How realistic is it to expect reciprocity in such a set-up, especially on the part of Israel, on such issues as open borders, labor mobility, flow of goods, etc.?
I have great doubts that Israeli society, given the Israeli mentality as we know it now, will be willing to open up culturally, socially and economically toward the Arab world. Also, I have doubts if the Arab world will be willing, socially and culturally, to interact in a normal situation and on a confederation level with Israel. I think that there is a serious social and cultural gap in addition to the economic one between the two sides that will make a confederation difficult. We have a long road of reconciliation, normalization, harmonization, between the two cultures, the two societies, the two economies, which might allow us in the future to see whether a confederation is possible or not. But as it appears now, the gaps on all levels tell us that such a project would be undesirable and unrealistic.

On a broader level, one main advantage of a confederation is seen as the enhancement of Palestine's and Jordan's opportunity to "join the league of developed nations," to attain rapid economic growth and to enter global markets. Do you see that happening? Also, Israel is already there; does it stand to gain from such an arrangement?
Well, first of all Israel is not there yet. These are two different things. Israel is more advanced than the Arab states, but it is neither a part of the industrial states, nor even of the other category called the tiger states. Israel still has a long way to go on the road to development and increase per-capita income and other economic indicators to reach this situation.
Also, we have to take into consideration that the Israeli economy is based to a large extent on foreign aid and subsidy. Tens of billions of dollars have been injected into the Israeli economy by both the United States and Germany. I do not recall the exact figures, but I think Germany has injected the Israeli economy with over U.S. $80 billion, and more than that was given by the United States. This is part of the success of the Israeli economy. There are still many structural difficulties within the Israeli economy that have to be tackled before talking of confederation with anybody - with any state, whether it is Jordan or Palestine or any European country.
There are also structural problems within the Jordanian economy, as well as the fact that we do not know the characteristics the Palestinian economy is going to have. That is why, not only from the Arab perspective, but also from the Israeli perspective, talk about confederation between the three sides is premature, except if the idea behind this suggestion has to do with domination rather than confederation. You hear Israelis talking about a Palestinian state. On closer examination, you will find them talking about a quasi-state or what they call "autonomy-plus" or something like this. When they talk about equal relations between the two sides, you look into it and you find they are approaching it from a sort of discriminatory standpoint, and what they have in mind might be some kind of Israeli domination within this trilateral arrangement. A real and genuine confederation has the following requirements:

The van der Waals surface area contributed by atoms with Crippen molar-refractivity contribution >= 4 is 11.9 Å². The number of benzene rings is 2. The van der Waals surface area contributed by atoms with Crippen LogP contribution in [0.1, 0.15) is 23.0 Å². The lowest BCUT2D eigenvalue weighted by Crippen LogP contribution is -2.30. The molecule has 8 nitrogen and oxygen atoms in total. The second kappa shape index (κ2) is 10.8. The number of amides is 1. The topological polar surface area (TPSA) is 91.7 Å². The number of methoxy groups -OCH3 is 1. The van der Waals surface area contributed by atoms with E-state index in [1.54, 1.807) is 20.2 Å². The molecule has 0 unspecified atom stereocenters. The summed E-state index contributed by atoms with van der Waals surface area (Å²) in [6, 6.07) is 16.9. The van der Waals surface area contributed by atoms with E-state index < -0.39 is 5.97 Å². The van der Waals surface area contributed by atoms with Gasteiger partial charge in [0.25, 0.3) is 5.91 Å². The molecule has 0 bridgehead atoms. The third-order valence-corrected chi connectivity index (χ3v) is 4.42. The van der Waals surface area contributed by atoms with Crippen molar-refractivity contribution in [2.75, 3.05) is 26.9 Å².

* There has to be an independent Palestinian state.
* It has to be a viable state, i.e., it has to include all of the West Bank, Gaza and East Jerusalem and to be fully sovereign.
* The Palestinian state and Jordan have to go a long way in developing their economies in order to somewhat bridge the economic gap with the third side.
* Steps towards harmonizing the economic systems in the three communities have to be taken and this is a long process.
* We also have a long way to go in education and normalization so as to allow the society and the culture, in addition to the economy, in the three areas to coexist in a confederation.

Actually, this is my next question. How important is the existence of commonalities between the constituents of a confederation for that confederation to work a) on the level of foreign policy, common goals, etc.; and b) on the level of cultural compatibility, harmony, and the acceptance of the other?
Cultural compatibility more than harmony. The culture on each side should be able to accept that of the other components. This is not the situation now. The Jordanians and the Palestinians are unable now, culturally, to accept Israel. I think the same goes for Israel, but this is not very transparent on the surface. In general, some of these aspects that you refer to are necessary prerequisites for a successful project like this, and others might not be. For example, the different states can have an independent foreign policy. This is possible because there is not one model of confederation; there are different models, but there are minimal requirements that are necessary in any kind of confederation: a harmonized economic system, the same pricing system, the same taxation system, the same currency, or at least the same banking system and regulations that will allow free movement of capital, goods and persons. Because these factors of production are necessary components on any level, a very complicated and long-term restructuring process will be needed in the three components of the confederation. This process should move gradually towards a certain end and it will be prolonged, but it cannot be planned for before winning independence for Palestine.

What you are saying is that, in this case, there is a danger for Palestine to dissolve itself even before having achieved independence.
That is right. This solution might be at the expense of the Palestinian component, not only economically, but also politically. This might be a way to escape the obligations of giving up occupation, of giving us rights, of removing parts of the injustice inflicted on the Palestinian people as a result of the previous stages of the conflict. The Palestinians have no interest in dealing with this issue before reaching a solution with Israel that will ensure ending the Israeli occupation and solving the refugee problem in a fair way, based on international legitimacy. One cannot avoid issues that are demanding a solution now, and a confederation can only exacerbate them.